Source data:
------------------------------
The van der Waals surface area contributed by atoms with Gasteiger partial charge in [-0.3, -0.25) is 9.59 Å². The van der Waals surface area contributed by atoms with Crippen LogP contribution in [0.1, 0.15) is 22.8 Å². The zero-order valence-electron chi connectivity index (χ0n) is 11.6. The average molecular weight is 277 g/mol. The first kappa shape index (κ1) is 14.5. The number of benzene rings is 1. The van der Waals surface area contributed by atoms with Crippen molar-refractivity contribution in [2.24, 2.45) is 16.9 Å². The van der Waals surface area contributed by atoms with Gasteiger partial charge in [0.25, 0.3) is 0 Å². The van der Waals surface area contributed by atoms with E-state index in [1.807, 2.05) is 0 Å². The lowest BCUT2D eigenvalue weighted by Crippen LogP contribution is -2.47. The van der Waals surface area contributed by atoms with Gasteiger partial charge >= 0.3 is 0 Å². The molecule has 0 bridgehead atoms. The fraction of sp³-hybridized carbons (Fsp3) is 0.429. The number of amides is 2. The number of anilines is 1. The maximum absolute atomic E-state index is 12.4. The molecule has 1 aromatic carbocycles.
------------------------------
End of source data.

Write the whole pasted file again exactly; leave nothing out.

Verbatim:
The van der Waals surface area contributed by atoms with Gasteiger partial charge in [-0.3, -0.25) is 9.59 Å². The van der Waals surface area contributed by atoms with Crippen LogP contribution in [0.1, 0.15) is 22.8 Å². The zero-order valence-electron chi connectivity index (χ0n) is 11.6. The average molecular weight is 277 g/mol. The first kappa shape index (κ1) is 14.5. The number of benzene rings is 1. The van der Waals surface area contributed by atoms with Crippen molar-refractivity contribution in [2.24, 2.45) is 16.9 Å². The van der Waals surface area contributed by atoms with Gasteiger partial charge in [0.25, 0.3) is 0 Å². The van der Waals surface area contributed by atoms with E-state index in [1.807, 2.05) is 0 Å². The lowest BCUT2D eigenvalue weighted by Crippen LogP contribution is -2.47. The van der Waals surface area contributed by atoms with Gasteiger partial charge >= 0.3 is 0 Å². The molecule has 0 bridgehead atoms. The fraction of sp³-hybridized carbons (Fsp3) is 0.429. The number of amides is 2. The number of anilines is 1. The maximum absolute atomic E-state index is 12.4. The molecule has 1 aromatic carbocycles.